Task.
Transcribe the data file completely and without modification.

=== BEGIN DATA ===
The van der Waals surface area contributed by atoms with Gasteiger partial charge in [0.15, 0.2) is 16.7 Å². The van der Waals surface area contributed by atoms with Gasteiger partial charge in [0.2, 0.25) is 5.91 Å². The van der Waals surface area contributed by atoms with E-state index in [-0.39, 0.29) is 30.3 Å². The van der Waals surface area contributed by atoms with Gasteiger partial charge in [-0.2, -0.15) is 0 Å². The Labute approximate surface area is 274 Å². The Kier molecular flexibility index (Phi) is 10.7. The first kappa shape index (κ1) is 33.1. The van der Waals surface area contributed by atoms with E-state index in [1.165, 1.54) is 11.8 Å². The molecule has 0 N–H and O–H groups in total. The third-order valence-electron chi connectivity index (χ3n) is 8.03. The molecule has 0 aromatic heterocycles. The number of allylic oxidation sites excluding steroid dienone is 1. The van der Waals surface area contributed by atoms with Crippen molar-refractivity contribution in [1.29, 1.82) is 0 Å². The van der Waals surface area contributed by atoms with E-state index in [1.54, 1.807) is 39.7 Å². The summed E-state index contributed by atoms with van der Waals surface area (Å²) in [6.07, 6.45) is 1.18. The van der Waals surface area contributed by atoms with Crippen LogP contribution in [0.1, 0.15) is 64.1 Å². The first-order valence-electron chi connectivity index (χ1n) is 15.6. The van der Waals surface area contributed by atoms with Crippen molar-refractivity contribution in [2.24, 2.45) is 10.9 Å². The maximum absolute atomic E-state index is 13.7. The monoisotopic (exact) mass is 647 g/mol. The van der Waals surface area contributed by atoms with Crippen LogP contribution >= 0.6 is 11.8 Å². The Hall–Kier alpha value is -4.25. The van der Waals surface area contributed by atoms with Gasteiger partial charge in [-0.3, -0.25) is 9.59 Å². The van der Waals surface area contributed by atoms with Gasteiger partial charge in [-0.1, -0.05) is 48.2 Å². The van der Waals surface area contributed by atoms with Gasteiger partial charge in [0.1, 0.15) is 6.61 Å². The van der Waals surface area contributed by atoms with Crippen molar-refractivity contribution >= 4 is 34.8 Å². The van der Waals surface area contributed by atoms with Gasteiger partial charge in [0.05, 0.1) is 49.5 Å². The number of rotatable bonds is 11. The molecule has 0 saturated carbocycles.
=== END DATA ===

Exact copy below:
The van der Waals surface area contributed by atoms with Gasteiger partial charge in [0.15, 0.2) is 16.7 Å². The van der Waals surface area contributed by atoms with Gasteiger partial charge in [0.2, 0.25) is 5.91 Å². The van der Waals surface area contributed by atoms with E-state index in [-0.39, 0.29) is 30.3 Å². The van der Waals surface area contributed by atoms with Gasteiger partial charge in [-0.2, -0.15) is 0 Å². The Labute approximate surface area is 274 Å². The Kier molecular flexibility index (Phi) is 10.7. The first kappa shape index (κ1) is 33.1. The van der Waals surface area contributed by atoms with E-state index in [1.165, 1.54) is 11.8 Å². The molecule has 0 N–H and O–H groups in total. The third-order valence-electron chi connectivity index (χ3n) is 8.03. The molecule has 0 aromatic heterocycles. The number of allylic oxidation sites excluding steroid dienone is 1. The van der Waals surface area contributed by atoms with Crippen molar-refractivity contribution in [1.29, 1.82) is 0 Å². The van der Waals surface area contributed by atoms with E-state index in [1.54, 1.807) is 39.7 Å². The summed E-state index contributed by atoms with van der Waals surface area (Å²) in [6.07, 6.45) is 1.18. The van der Waals surface area contributed by atoms with Crippen LogP contribution in [0.1, 0.15) is 64.1 Å². The first-order valence-electron chi connectivity index (χ1n) is 15.6. The van der Waals surface area contributed by atoms with Crippen molar-refractivity contribution in [2.24, 2.45) is 10.9 Å². The maximum absolute atomic E-state index is 13.7. The monoisotopic (exact) mass is 647 g/mol. The van der Waals surface area contributed by atoms with Crippen LogP contribution >= 0.6 is 11.8 Å². The Hall–Kier alpha value is -4.25. The van der Waals surface area contributed by atoms with Gasteiger partial charge in [-0.3, -0.25) is 9.59 Å². The van der Waals surface area contributed by atoms with Gasteiger partial charge in [-0.1, -0.05) is 48.2 Å². The van der Waals surface area contributed by atoms with Gasteiger partial charge in [0.1, 0.15) is 6.61 Å². The van der Waals surface area contributed by atoms with Crippen molar-refractivity contribution >= 4 is 34.8 Å². The van der Waals surface area contributed by atoms with Gasteiger partial charge in [0.05, 0.1) is 49.5 Å². The number of rotatable bonds is 11. The molecule has 0 saturated carbocycles.